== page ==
Placeholder Image

Subtitles section Play video

  • For the first time, scientists were able to directly measure winds in Jupiter's stratosphere.

  • The results were astonishing and reveal what a beast the largest planet in our solar system really is.

  • Jupiter is the oldest planet in our solar system, so by learning more about the planet and its weather,

  • we can better understand the early history of our solar system.

  • So then, why are we looking at Jupiter's winds?

  • Well, each planet has its own unique conditions we can learn from, like a natural laboratory with its ownexperiments”.

  • And as for Jupiter, it's known to be home to some of the stormiest systems.

  • In the lower atmosphere, scientists track Jupiter's winds using the swirling red and white clouds of gas.

  • Higher in the planet's upper atmosphere are strong winds that create vibrant auroras at its poles.

  • And then there's the region between these two layers, the stratosphere.

  • Up until now, we've known little about what's going on in there.

  • Well, researchers had no way to directly measure these winds, since cloud-tracking technologies become useless when there's no clouds.

  • That is, unless there's something else they could measure.

  • Nearly three decades ago, a comet named Shoemaker-Levy 9 collided with Jupiter, creating completely new molecules in its stratosphere.

  • Some of these particles continue to fly in the planet's winds to this very day.

  • Now, a team of astronomers was able to track one of these molecules, hydrogen cyanide,

  • using the high-precision antennas of the Atacama Large Millimeter/Submillimeter Array, or ALMA.

  • When these molecules move in the winds of Jupiter's stratosphere, the frequency of their radiation slightly changes.

  • This is called the Doppler effect, the change in a wave's frequency depending on if the molecule is moving closer to, or farther away from the observer.

  • Just like how you can determine the speed of a passing fire truck by the change in its sirens frequency,

  • the Doppler effect lets scientists measure tiny changes in the frequency of radiation emitted by the molecules.

  • In just under 30 minutes of observation, scientists were able to

  • directly measure the speed of the stratospheric "jets" on Jupiter's poles and equator.

  • Just like the jet streams on Earth, “jetsare the narrow bands of wind in the atmosphere.

  • And the measurements from the stratosphere were completely unexpected.

  • According to past research, upper-atmospheric winds at Jupiter's poles would likely slow down and completely disappear before getting to the stratosphere.

  • But these results indicate that not only do these winds exist, but they're also super strong.

  • Scientists found jets with speeds of up to 400 meters per second.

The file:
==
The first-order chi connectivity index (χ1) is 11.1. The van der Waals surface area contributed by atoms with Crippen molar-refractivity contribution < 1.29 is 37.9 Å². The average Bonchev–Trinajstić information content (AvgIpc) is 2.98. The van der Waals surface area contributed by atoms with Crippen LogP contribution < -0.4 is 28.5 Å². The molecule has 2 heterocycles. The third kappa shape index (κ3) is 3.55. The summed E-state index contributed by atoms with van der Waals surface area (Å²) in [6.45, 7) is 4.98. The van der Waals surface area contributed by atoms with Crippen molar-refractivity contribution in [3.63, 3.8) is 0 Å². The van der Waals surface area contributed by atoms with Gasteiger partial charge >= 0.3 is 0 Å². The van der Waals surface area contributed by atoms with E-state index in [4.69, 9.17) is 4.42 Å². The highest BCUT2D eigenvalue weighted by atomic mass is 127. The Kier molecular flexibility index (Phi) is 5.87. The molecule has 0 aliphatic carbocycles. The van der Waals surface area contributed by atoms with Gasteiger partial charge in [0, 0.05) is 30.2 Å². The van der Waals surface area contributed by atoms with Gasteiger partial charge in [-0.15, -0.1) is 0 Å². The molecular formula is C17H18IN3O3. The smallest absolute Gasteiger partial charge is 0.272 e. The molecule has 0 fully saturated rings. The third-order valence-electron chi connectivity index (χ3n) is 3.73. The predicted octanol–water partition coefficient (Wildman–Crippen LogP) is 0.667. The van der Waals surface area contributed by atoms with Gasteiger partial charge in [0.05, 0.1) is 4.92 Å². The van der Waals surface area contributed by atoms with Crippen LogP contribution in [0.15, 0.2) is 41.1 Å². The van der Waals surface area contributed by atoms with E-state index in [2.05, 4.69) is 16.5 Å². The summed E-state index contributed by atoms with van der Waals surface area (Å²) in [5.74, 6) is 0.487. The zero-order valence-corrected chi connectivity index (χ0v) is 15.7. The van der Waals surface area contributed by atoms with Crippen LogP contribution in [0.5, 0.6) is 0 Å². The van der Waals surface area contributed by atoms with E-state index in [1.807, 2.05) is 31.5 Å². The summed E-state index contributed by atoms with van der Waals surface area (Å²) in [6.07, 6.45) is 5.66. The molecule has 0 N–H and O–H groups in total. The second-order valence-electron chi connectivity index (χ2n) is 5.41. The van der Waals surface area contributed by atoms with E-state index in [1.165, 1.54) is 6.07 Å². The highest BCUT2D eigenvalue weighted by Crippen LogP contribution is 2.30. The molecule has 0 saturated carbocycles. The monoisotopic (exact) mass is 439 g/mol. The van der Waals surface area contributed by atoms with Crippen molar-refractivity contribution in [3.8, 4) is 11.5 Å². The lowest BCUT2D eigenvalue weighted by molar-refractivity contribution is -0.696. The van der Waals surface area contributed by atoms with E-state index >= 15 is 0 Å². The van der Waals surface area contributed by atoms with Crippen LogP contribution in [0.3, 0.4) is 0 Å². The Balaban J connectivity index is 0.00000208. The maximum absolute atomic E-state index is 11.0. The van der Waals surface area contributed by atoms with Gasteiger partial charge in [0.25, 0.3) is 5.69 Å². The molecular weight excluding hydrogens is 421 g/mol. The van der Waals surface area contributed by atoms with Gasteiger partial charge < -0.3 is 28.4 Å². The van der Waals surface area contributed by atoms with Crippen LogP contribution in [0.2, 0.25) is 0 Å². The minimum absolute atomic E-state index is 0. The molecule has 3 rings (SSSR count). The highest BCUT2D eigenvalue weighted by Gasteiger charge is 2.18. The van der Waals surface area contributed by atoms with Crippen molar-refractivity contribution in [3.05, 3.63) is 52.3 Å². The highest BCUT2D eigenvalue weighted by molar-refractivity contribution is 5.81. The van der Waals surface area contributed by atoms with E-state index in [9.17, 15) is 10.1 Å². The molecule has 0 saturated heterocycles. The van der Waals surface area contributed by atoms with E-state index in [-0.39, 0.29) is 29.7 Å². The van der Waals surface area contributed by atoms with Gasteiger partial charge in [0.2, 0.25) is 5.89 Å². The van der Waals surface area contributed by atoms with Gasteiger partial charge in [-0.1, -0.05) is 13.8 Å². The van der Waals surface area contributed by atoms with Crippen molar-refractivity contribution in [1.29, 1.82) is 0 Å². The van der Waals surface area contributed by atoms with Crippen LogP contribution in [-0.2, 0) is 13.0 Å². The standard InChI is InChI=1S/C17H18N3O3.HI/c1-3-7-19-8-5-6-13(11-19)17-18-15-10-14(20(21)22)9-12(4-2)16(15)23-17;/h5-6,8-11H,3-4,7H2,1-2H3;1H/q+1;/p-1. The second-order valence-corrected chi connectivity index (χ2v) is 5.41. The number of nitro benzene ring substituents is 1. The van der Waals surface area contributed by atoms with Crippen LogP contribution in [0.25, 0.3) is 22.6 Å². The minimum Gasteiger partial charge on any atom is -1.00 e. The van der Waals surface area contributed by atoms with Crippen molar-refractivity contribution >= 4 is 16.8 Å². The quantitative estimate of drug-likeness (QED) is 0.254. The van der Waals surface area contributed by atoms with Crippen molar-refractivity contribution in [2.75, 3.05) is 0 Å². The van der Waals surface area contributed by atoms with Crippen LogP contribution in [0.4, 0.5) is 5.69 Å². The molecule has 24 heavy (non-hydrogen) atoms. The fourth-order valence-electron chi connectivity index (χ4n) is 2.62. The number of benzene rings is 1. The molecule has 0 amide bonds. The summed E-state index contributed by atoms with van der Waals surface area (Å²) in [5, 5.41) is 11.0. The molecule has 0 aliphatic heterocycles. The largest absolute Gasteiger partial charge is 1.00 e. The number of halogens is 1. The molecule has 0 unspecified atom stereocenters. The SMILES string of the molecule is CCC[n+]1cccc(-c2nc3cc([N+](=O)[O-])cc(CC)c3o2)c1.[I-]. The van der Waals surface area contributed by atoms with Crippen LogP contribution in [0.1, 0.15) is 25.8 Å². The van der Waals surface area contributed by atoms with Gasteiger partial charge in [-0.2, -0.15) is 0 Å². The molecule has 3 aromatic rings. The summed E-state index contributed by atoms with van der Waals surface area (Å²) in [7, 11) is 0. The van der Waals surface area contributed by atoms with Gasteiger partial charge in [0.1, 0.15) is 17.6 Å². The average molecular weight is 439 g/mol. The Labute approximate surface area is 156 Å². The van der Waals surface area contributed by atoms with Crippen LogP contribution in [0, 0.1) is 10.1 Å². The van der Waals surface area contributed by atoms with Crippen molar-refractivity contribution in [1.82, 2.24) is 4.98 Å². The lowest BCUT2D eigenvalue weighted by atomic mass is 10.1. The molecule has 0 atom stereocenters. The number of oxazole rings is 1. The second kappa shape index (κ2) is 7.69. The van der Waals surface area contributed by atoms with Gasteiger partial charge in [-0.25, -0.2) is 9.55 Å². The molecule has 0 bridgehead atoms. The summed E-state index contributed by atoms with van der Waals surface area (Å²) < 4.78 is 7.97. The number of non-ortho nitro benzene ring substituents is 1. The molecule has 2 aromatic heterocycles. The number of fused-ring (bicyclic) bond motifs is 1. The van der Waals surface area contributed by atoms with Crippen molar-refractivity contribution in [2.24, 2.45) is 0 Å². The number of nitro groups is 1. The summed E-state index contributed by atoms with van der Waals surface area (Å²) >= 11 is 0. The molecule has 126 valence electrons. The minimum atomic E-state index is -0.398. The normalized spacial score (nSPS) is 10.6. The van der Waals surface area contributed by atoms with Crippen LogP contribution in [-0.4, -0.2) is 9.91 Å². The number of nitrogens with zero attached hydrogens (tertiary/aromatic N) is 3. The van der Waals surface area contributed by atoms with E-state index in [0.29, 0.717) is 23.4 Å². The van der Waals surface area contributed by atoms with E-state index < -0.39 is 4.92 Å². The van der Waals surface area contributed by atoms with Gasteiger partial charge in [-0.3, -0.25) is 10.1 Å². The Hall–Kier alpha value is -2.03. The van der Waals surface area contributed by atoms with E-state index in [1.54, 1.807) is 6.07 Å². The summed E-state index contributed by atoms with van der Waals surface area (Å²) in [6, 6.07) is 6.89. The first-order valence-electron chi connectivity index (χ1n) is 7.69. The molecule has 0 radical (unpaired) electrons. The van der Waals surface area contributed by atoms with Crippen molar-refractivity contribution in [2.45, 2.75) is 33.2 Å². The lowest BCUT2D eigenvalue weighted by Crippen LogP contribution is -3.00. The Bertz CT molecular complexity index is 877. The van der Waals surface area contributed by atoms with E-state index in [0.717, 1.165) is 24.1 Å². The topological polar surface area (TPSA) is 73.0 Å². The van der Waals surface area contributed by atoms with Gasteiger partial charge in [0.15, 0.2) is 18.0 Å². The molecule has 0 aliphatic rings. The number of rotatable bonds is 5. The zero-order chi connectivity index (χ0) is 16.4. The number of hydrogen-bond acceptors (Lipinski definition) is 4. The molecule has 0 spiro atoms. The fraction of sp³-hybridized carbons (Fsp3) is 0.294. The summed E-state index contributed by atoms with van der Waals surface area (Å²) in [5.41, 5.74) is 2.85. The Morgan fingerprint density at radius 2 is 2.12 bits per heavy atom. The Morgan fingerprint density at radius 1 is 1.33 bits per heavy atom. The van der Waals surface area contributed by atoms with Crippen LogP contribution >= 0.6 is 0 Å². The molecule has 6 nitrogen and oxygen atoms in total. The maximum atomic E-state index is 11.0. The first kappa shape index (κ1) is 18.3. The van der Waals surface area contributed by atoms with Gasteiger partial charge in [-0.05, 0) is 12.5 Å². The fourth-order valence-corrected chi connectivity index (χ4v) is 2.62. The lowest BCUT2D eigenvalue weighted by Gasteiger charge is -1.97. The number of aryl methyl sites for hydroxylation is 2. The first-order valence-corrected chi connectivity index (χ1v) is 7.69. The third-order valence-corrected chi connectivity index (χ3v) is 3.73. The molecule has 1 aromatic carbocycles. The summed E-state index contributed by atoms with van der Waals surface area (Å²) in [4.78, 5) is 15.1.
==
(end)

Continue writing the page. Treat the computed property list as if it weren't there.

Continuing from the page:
• This is more than twice the maximum speeds in Jupiter's biggest storm, the Great Red Spot

  • and is more than three times as fast as Earth's most powerful tornadoes.

  • These wind patterns at Jupiter's poles could act as a massive vortex, one that's four times the diameter of Earth, and 900 kilometers tall!

  • That makes this vortex one of the most uniquely powerful weather phenomena in our entire solar system.

  • And soon, we'll be getting even juicier results, from the European Space Agency's mission JUpiter ICy moons Explorer or JUICE.

  • It launches in 2022, but won't reach Jupiter until seven years later in 2029.

  • JUICE will further investigate Jupiter's weather, from the tops of its clouds down to its thermosphere.

  • The mission will also explore three of Jupiter's moons, Ganymede, Callisto, and Europa,

  • where evidence suggests there are large bodies of liquid water underneath their icy surfaces.

  • Although it'll be awhile before JUICE reaches Jupiter or its moons,

  • it'll be worth the wait to discover more about the oldest and largest planet of our Solar System.

  • Hey there, I'm Niba, a plant geneticist turned science content creator.

  • I'm excited to explore all things science, especially talking biology and environmental technologies, with you here on Seeker.

  • To learn more about JUICE's mission, check out this Countdown to Launch episode.

  • If there's any other planetary discovery that you'd like to see us cover, let us know in the comments below.

  • Thanks for watching and I'll see you next time.

For the first time, scientists were able to directly measure winds in Jupiter's stratosphere.

Subtitles and vocabulary

Operation of videos Adjust the video here to display the subtitles

B1 jupiter stratosphere solar system planet solar measure

Jupiter’s Polar Winds Create a Vortex Way Bigger Than Earth Itself

  • 5 0
    Summer posted on 2021/07/23
Video vocabulary